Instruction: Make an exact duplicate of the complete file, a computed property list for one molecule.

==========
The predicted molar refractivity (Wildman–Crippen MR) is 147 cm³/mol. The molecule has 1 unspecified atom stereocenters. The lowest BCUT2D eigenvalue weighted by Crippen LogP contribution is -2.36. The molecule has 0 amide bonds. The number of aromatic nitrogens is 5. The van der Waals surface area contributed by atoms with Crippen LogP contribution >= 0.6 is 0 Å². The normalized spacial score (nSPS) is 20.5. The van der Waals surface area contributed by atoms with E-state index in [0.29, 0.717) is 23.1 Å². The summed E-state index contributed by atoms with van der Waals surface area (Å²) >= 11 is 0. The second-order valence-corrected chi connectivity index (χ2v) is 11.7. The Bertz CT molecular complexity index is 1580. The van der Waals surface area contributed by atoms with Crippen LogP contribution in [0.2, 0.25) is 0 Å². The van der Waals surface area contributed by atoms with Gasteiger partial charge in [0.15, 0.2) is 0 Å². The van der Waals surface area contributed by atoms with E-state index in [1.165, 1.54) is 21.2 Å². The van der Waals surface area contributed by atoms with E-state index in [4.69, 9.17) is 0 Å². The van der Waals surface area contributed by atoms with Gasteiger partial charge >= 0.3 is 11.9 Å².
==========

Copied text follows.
The predicted molar refractivity (Wildman–Crippen MR) is 147 cm³/mol. The molecule has 1 unspecified atom stereocenters. The lowest BCUT2D eigenvalue weighted by Crippen LogP contribution is -2.36. The molecule has 0 amide bonds. The number of aromatic nitrogens is 5. The van der Waals surface area contributed by atoms with Crippen LogP contribution >= 0.6 is 0 Å². The normalized spacial score (nSPS) is 20.5. The van der Waals surface area contributed by atoms with E-state index in [0.29, 0.717) is 23.1 Å². The summed E-state index contributed by atoms with van der Waals surface area (Å²) >= 11 is 0. The second-order valence-corrected chi connectivity index (χ2v) is 11.7. The Bertz CT molecular complexity index is 1580. The van der Waals surface area contributed by atoms with Crippen LogP contribution in [0.2, 0.25) is 0 Å². The van der Waals surface area contributed by atoms with Gasteiger partial charge in [0.15, 0.2) is 0 Å². The van der Waals surface area contributed by atoms with E-state index in [1.165, 1.54) is 21.2 Å². The van der Waals surface area contributed by atoms with E-state index in [4.69, 9.17) is 0 Å². The van der Waals surface area contributed by atoms with Gasteiger partial charge >= 0.3 is 11.9 Å².